Jonas Forslund is portfolio manager at Evli
It’s getting close to that time of year again. Snow is falling, days are getting shorter, Christmas lights are being hung up and there’s a special feeling of anticipation in the air. I’m talking of course about Slush, the world-renowned event that has become synonymous with startups and entrepreneurship.
Evli has been an official sponsor of Slush since 2012. We are glad to support the global startup movement and just as in the previous years, the winner of the Slush 100 competition will receive a significant equity investment by Evli Bank and FiBAN (Finnish Business Angel Network).
Startups, whether small or billion dollar companies have become world famous for bold moves, change and innovation. What can more traditional companies learn from them?
Eric Ries’s New York Times bestseller book “The Lean Startup” (2011) offers some advice. “The Lean Startup” has become a modern day classic among business books and created a whole movement around the Lean Startup methodology. The lean startup approach has similarities with lean manufacturing, a systematic method of eliminating excess resources within a manufacturing system, which was first associated with Toyota in the 1990s.
Based on Ries’ personal experiences as a startup entrepreneur, Lean Startup offers a method for teams or companies to effectively introduce new products or services to the market. By systematically testing products or services that are in a developmental phase with actual users or customers, the startup can effectively shorten its development cycles, take less risk, spend less money, and most importantly receive what Ries calls validated learning. The methodology favours experimentation over elaborate planning, user/client feedback over intuition and iterative design over building complete products up front.
Fail fast and keep going
Not surprisingly, many ventures or projects fail. Typically, first you write a business plan, get approval and start working on your idea. After spending time, money and resources building the product, mostly in isolation, the product is given to the sales force. In many cases, this is the first time the product receives real feedback from the customers or users. At this point, if the product is not a success, a lot of time and resources have been squandered.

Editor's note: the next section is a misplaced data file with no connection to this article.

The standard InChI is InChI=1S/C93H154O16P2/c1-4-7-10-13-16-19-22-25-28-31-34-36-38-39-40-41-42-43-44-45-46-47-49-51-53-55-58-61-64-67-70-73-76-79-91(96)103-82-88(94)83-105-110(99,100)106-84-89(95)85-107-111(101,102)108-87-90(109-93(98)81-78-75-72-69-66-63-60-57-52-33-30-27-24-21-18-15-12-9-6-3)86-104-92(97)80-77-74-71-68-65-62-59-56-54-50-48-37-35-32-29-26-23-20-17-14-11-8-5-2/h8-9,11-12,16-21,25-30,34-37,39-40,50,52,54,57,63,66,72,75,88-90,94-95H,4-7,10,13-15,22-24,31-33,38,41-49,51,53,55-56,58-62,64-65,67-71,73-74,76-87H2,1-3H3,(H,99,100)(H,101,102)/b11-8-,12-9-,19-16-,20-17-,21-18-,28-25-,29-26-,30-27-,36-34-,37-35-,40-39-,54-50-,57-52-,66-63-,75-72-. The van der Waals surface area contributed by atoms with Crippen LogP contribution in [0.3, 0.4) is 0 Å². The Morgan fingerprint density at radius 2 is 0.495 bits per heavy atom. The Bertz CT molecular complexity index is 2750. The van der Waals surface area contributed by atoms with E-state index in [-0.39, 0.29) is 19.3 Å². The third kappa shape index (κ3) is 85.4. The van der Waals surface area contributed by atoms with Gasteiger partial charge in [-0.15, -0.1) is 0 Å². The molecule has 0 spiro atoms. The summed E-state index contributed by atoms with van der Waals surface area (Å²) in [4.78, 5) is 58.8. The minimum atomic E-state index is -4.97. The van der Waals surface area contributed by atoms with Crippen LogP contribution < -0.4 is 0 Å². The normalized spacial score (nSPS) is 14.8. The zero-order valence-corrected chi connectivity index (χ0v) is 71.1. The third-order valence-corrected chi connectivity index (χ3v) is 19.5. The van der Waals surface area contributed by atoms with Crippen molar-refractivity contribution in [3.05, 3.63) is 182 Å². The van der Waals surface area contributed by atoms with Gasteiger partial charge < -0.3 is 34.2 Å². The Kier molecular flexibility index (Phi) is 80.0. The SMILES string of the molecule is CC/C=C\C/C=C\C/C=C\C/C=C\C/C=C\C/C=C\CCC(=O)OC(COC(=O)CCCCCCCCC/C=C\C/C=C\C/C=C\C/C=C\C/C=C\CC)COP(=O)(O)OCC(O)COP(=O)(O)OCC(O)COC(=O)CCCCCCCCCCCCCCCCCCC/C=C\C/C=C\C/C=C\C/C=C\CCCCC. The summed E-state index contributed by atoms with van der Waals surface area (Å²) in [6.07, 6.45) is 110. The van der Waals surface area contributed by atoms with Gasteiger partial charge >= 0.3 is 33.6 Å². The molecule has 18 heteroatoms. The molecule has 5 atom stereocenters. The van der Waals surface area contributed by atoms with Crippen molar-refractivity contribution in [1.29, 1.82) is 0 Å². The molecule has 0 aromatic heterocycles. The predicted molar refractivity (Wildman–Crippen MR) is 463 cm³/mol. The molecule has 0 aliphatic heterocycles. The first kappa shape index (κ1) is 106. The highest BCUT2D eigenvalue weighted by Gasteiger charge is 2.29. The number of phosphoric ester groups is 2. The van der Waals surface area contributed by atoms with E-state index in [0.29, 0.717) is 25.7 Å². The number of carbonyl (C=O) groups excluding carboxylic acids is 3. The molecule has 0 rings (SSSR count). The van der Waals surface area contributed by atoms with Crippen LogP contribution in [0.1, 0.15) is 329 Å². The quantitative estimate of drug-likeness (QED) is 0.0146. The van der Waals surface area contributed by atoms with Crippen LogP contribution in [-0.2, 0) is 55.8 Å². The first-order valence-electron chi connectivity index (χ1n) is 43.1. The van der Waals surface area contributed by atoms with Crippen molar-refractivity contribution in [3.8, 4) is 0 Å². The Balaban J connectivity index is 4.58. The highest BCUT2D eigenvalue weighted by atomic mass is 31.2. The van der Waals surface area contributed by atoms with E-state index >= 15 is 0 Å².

According to Lean Startup the development process is not linear. Instead, the process should be viewed as a loop and the failing should be done fast. In the lean startup approach, you take your idea and build what Ries calls a minimum viable product (MVP), you measure the response of the MVP from actual users or customers, you learn from the results and based on what you’ve learned; you either make smaller adjustments or more substantial ones. After making the adjustments, you repeat the loop again by eliciting feedback and repeating the iteration process. This measurement and learning loop can be repeated as many times as necessary.
Pivot or persevere
Making a substantial change in your course is called a pivot. Pivot is a buzzword in the tech community and is frequently used among startups and VC’s. According to Wikipedia a pivot is a structured course correction designed to test a new fundamental hypothesis about the product, strategy, and engine of growth.
Without the measurement and learning loop, it’s difficult to know when to pivot or stay on course. If the results from the measurement and learning process are not moving the business drivers in the right direction, you’ll know it’s time to make a pivot.
Elephants can dance
The lean startup method was initially something for risky tech ventures, but large corporations are also embracing it. A good example is General Electric, a 138 years old mammoth company. GE’s Appliances division has adopted a lean startup approach in order to innovate and produce faster, and the results have been remarkable. Thanks to the program, GE Appliances is launching new products every year instead of every five years. Here’s an article from Harvard Business Review about GE’s endeavour.
Is the lean startup approach just consultancy talk? It all sounds very simple and straightforward, but as always, it all boils down to execution. Reading a book is easy; changing ways of doing things in organizations is difficult. The lean startup can face a range of obstacles from corporate culture, processes, hierarchy, branding issues, legal issues to management resistance.
Looking at some of the most valuable startups in the world, like Facebook, Google or Amazon, the lean startup approach seems to be working great. For these companies testing their hypothesis, eliciting user feedback, knowing when to pivot or persevere is inherent to how they operate.
With these thoughts in mind, I hope to see you at Slush this week.